Gift Giving and New Year’s Resolutions
by G.G. Vandagriff
This time of the year we turn our thoughts to our loved ones, to the less fortunate among us, and to the miracle of the atonement.
As I was sitting in the temple today, doing a vicarious endowment for an ancestor from a tiny village on the Volga River, I contemplated very carefully what I was doing. If I could choose any gift in all the universe, in all time and all eternity to give this woman who lived in such difficult circumstances, what gift would I choose?
The atonement stands supreme in the history of a multitude of worlds as the greatest gift ever given. Because of it, we have the chance to be eternally free of Satan and of our own sins, shortcomings, and unfortunate circumstances. It is literally beauty for ashes. It is the recompense for all the sorrows of mankind. I have chosen to make it part of my life through faith, repentance, baptism, and the temple covenants. This is, in many ways, the privilege of my birth and lineage.
In our gift-giving have we ever considered giving the gift of the atonement? Ultimately, only Christ can save, but we can grant the opportunity for our ancestors to grasp the blessings of the atonement by finding them and doing their ordinances by proxy. Surely, these progenitors should be high on our list of those less fortunate we traditionally remember at this time of year. And just because they have gone on before us, are they any less family than those who dwell with us in this life? It is their sacrifice that has made it possible for us to live in this world Just as we work for our posterity to inherit a better world, so did they work for us.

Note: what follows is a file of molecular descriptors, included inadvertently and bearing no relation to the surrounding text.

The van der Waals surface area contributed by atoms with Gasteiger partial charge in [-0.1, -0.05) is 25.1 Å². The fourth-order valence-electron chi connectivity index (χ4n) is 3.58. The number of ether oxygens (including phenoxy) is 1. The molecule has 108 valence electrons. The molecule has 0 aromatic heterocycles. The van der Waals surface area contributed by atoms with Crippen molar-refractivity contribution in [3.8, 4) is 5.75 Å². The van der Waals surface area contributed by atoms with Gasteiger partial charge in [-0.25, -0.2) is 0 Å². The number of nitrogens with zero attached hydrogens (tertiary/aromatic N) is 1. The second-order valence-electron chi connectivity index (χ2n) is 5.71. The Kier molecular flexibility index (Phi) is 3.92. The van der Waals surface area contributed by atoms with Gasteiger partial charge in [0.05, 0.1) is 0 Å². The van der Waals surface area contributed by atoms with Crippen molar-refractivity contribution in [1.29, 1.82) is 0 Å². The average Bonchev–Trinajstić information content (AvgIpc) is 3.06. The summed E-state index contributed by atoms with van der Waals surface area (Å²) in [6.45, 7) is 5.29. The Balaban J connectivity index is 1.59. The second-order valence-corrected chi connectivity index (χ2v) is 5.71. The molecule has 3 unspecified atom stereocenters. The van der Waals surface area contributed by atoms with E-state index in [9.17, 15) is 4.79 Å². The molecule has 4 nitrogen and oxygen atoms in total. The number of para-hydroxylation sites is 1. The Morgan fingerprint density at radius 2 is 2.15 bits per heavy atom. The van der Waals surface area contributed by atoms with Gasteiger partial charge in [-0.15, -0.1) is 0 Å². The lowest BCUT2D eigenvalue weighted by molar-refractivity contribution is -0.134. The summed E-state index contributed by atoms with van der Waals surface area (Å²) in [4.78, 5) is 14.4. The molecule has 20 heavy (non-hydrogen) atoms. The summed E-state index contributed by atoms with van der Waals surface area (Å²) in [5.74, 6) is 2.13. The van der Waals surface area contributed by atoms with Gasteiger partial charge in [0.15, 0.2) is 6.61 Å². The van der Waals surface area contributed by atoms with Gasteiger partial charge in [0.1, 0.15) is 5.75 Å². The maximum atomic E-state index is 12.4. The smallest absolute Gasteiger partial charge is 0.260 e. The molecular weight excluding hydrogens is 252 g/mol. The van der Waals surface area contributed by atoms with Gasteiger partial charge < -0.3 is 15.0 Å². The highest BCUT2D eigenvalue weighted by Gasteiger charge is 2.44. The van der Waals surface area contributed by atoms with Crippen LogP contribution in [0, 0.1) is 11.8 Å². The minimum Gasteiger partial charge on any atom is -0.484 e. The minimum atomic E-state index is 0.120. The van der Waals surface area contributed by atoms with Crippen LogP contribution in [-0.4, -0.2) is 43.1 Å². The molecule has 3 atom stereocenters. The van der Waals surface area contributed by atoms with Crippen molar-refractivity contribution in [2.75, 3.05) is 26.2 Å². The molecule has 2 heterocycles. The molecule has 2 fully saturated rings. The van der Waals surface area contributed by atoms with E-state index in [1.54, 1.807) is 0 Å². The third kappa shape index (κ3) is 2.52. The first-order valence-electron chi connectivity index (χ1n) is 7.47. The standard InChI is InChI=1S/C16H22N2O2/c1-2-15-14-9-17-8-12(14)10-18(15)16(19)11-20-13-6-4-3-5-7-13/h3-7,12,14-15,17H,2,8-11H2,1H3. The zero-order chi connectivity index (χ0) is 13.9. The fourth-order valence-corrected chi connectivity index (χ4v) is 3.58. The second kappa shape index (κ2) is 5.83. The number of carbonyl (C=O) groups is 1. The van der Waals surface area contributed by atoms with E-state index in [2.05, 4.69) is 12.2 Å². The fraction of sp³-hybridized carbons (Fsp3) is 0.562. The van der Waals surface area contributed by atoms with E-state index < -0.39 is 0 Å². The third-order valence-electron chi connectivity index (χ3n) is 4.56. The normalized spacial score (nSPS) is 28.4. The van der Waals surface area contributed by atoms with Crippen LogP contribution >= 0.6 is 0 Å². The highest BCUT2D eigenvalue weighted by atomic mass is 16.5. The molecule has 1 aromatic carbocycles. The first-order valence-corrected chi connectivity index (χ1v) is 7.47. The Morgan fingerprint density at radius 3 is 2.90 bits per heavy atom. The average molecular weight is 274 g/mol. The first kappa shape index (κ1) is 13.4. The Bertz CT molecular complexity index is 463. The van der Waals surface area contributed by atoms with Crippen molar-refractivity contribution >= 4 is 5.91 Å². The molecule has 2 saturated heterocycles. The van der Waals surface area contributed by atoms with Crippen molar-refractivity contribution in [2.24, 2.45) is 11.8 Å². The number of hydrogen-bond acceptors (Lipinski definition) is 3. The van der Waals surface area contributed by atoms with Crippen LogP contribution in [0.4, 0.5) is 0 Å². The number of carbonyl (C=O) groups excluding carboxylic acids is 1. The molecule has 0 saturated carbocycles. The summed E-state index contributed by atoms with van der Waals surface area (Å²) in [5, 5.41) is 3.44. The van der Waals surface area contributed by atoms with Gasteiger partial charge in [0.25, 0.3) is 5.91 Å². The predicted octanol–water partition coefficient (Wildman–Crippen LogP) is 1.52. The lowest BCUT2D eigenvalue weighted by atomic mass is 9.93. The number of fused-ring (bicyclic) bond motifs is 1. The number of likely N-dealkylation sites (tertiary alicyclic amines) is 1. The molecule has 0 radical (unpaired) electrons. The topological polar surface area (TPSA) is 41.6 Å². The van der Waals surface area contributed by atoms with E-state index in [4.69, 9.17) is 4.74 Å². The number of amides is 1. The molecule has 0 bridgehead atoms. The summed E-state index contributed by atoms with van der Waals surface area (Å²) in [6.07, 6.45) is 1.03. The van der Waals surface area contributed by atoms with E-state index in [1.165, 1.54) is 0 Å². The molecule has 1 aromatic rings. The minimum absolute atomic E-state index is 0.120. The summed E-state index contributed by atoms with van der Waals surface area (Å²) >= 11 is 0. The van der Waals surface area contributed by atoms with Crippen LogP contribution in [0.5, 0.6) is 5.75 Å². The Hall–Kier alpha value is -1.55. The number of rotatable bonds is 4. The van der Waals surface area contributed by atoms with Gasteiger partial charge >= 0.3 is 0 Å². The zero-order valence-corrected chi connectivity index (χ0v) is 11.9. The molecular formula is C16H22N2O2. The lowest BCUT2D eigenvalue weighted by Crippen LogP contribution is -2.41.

I do not live on the Volga, carrying water from the river on buckets across my shoulders. I live in a house with running water, close to a temple and a genealogy library. I am accountable for these blessings.
As we look to the New Year, let us include in our New Year’s resolutions some basic steps to further our family history work.
1.Find some new genealogy lists on the Internet that will help you locate your family. (I just found a man in Russia through the Internet who has access to the archives there and will do research for me!)
2.Write letters to your aging relatives, quizzing them about their memories of family and the existence of old family heirlooms, letters, photo albums, journals, etc.
3.Make a goal for temple attendance and keep it.
4.Organize your family history and make an action list for at least one line. Then take action!
5.Start a family organization. Find out what work has been done and what you can do.
Merry Christmas and Happy New Year!
2001 Meridian Magazine. All Rights Reserved.